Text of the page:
What are phytochemicals?
- Phytochemicals are compounds found in plants that are non-nutrient and play a significant part in protecting the plant against oxidation.
A study conducted by the French National Institute for Health and Medical Research reports that antioxidants called procyanidins, found in apples, are linked to cancer cell death.
Apples have very high levels of free phenolic antioxidant phytochemical compounds compared to other fruits. Free phenolics are more easily absorbed into the bloodstream because they are unbounded to other compounds in the apple. This means that your body can gain the more benefit, but with less work and effort.
What does this mean for health?
Vitamins and Minerals: Essential for Well-Being
The constitution of an apple is as follows: 10% carbohydrate, 4% vitamins and minerals, 4% dietary fiber, and 80% water.
Apples contain vitamin A, vitamin B1, B2, B3, B5, B6, & B9, vitamin C, vitamin E and vitamin K. These vitamins support immune response, cell regeneration, synthesis of hormones, blood cells, collagen and neurotransmitters, among many other vital functions.
Potassium is an important mineral and electrolyte found in apples that is necessary for maintaining a steady heart rhythm.
Consuming fresh fruits and vegetables, including apple, is an excellent way to insure that your body is receiving many of the vitamins and minerals it requires. Nourishing our bodies with the proper amount and diversity of vitamins and minerals necessitates eating a diverse diet, and remembering to not exclude important foods like herbs, spices, and bitter foods. Luckily, it can be very easy to remember to include apples in our diet.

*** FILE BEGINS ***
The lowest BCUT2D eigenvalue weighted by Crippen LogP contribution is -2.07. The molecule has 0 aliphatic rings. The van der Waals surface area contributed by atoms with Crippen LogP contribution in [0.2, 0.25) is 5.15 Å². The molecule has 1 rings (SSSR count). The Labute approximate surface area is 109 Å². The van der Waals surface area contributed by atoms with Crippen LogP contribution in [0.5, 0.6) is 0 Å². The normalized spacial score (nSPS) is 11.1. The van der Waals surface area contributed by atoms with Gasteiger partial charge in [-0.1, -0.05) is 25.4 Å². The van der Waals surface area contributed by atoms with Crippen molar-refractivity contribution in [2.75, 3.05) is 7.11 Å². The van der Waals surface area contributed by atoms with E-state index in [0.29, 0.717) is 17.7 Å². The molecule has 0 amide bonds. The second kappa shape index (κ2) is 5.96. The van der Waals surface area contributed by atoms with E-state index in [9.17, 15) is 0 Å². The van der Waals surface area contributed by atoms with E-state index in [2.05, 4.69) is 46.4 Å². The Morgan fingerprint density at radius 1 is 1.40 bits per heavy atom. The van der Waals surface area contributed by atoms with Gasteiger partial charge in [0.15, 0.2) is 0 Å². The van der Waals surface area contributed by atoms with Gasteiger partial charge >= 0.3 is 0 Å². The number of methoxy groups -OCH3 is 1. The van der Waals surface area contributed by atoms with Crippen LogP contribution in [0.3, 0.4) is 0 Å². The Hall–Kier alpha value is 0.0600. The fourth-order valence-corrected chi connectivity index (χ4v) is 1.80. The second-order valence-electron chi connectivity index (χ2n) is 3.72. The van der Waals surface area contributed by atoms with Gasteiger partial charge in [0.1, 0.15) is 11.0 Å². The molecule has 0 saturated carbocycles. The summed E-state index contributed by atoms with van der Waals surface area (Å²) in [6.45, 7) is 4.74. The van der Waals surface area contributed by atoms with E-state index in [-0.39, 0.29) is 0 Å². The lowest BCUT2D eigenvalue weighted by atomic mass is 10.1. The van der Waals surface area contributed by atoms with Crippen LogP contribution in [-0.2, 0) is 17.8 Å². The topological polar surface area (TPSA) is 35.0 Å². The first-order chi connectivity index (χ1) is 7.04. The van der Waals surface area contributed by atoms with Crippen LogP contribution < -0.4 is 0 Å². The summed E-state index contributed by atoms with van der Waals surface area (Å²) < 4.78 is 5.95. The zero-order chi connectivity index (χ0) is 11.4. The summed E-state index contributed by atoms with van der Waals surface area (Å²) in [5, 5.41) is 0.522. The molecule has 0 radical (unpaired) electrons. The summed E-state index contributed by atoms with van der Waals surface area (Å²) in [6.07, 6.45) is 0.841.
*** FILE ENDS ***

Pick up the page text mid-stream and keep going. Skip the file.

Add Some Spice To Your Apples
Caution: Pesticides and Sugar Content
- It has been reported that apples are among the most pesticide contaminated of all produce.
- It is recommended that consumers always buy organic apples grown without the use of pesticides.
- Even washing conventional apples does not remove the risks of pesticides, as the apples thin skin allows pesticides to reach the interior.
- Though an apple a day is an excellent motto, more than one may bring more sugar into your diet than desired.
- An average size apple contains 10 grams of sugar. This is nearly half of the typically recommended sugar consumption limit per day.
- It is especially recommended to limit apple juice intake, which has even more sugar per serving and none of the beneficial, sugar effect curbing fiber.
Disclaimer From Author
Disclaimer: I am not a doctor, nutritionist, or medical professional of any kind. This article is for educational purposes only and is not intended to provide health or medical advice. Please consult a medical professional regarding your health and dietary needs.
What is your favorite type of apple?
What is your favorite type of apple?
- 0% Red Delicious
- 0% Gala
- 0% Granny Smith
- 0% Golden Delicious
- 0% Jazz
- 0% Pink Lady
- 0% Other
This poll is now closed to voting.